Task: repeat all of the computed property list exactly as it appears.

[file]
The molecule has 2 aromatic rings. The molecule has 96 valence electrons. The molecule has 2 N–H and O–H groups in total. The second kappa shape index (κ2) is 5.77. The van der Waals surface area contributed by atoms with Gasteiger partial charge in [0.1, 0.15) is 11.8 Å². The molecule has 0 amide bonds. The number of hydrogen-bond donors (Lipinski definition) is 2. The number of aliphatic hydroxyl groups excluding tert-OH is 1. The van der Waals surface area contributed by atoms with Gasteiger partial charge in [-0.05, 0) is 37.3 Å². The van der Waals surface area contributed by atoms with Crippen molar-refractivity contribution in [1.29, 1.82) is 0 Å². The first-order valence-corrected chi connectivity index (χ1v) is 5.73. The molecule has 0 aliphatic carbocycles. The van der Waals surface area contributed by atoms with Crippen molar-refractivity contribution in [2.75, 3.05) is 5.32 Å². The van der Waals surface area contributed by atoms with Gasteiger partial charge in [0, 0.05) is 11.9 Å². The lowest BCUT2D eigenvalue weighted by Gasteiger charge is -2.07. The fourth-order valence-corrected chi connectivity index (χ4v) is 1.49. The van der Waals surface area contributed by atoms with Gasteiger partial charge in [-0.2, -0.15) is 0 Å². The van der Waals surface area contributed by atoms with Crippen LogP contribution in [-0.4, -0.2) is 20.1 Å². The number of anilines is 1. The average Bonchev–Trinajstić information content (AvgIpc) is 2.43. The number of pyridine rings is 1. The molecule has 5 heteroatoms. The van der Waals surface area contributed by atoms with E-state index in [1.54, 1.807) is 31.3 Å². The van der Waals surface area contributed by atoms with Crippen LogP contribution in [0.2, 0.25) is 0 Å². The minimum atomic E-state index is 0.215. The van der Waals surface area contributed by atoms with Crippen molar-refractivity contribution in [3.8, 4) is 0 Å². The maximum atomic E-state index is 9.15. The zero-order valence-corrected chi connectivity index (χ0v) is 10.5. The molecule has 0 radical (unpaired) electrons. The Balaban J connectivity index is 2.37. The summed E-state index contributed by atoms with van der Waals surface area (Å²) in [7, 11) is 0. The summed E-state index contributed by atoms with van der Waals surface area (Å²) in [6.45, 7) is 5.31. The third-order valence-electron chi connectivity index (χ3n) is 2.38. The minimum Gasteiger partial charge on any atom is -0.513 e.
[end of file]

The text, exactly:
The molecule has 2 aromatic rings. The molecule has 96 valence electrons. The molecule has 2 N–H and O–H groups in total. The second kappa shape index (κ2) is 5.77. The van der Waals surface area contributed by atoms with Gasteiger partial charge in [0.1, 0.15) is 11.8 Å². The molecule has 0 amide bonds. The number of hydrogen-bond donors (Lipinski definition) is 2. The number of aliphatic hydroxyl groups excluding tert-OH is 1. The van der Waals surface area contributed by atoms with Gasteiger partial charge in [-0.05, 0) is 37.3 Å². The van der Waals surface area contributed by atoms with Crippen molar-refractivity contribution in [1.29, 1.82) is 0 Å². The first-order valence-corrected chi connectivity index (χ1v) is 5.73. The molecule has 0 aliphatic carbocycles. The van der Waals surface area contributed by atoms with Crippen molar-refractivity contribution in [2.75, 3.05) is 5.32 Å². The van der Waals surface area contributed by atoms with Gasteiger partial charge in [0, 0.05) is 11.9 Å². The lowest BCUT2D eigenvalue weighted by Gasteiger charge is -2.07. The fourth-order valence-corrected chi connectivity index (χ4v) is 1.49. The van der Waals surface area contributed by atoms with Gasteiger partial charge in [-0.2, -0.15) is 0 Å². The van der Waals surface area contributed by atoms with Crippen LogP contribution in [-0.4, -0.2) is 20.1 Å². The number of anilines is 1. The average Bonchev–Trinajstić information content (AvgIpc) is 2.43. The number of pyridine rings is 1. The molecule has 5 heteroatoms. The van der Waals surface area contributed by atoms with E-state index in [1.54, 1.807) is 31.3 Å². The van der Waals surface area contributed by atoms with Crippen LogP contribution in [0.2, 0.25) is 0 Å². The minimum atomic E-state index is 0.215. The van der Waals surface area contributed by atoms with Crippen molar-refractivity contribution in [3.8, 4) is 0 Å². The maximum atomic E-state index is 9.15. The zero-order valence-corrected chi connectivity index (χ0v) is 10.5. The molecule has 0 radical (unpaired) electrons. The Balaban J connectivity index is 2.37. The summed E-state index contributed by atoms with van der Waals surface area (Å²) in [7, 11) is 0. The summed E-state index contributed by atoms with van der Waals surface area (Å²) in [6.45, 7) is 5.31. The third-order valence-electron chi connectivity index (χ3n) is 2.38. The minimum Gasteiger partial charge on any atom is -0.513 e.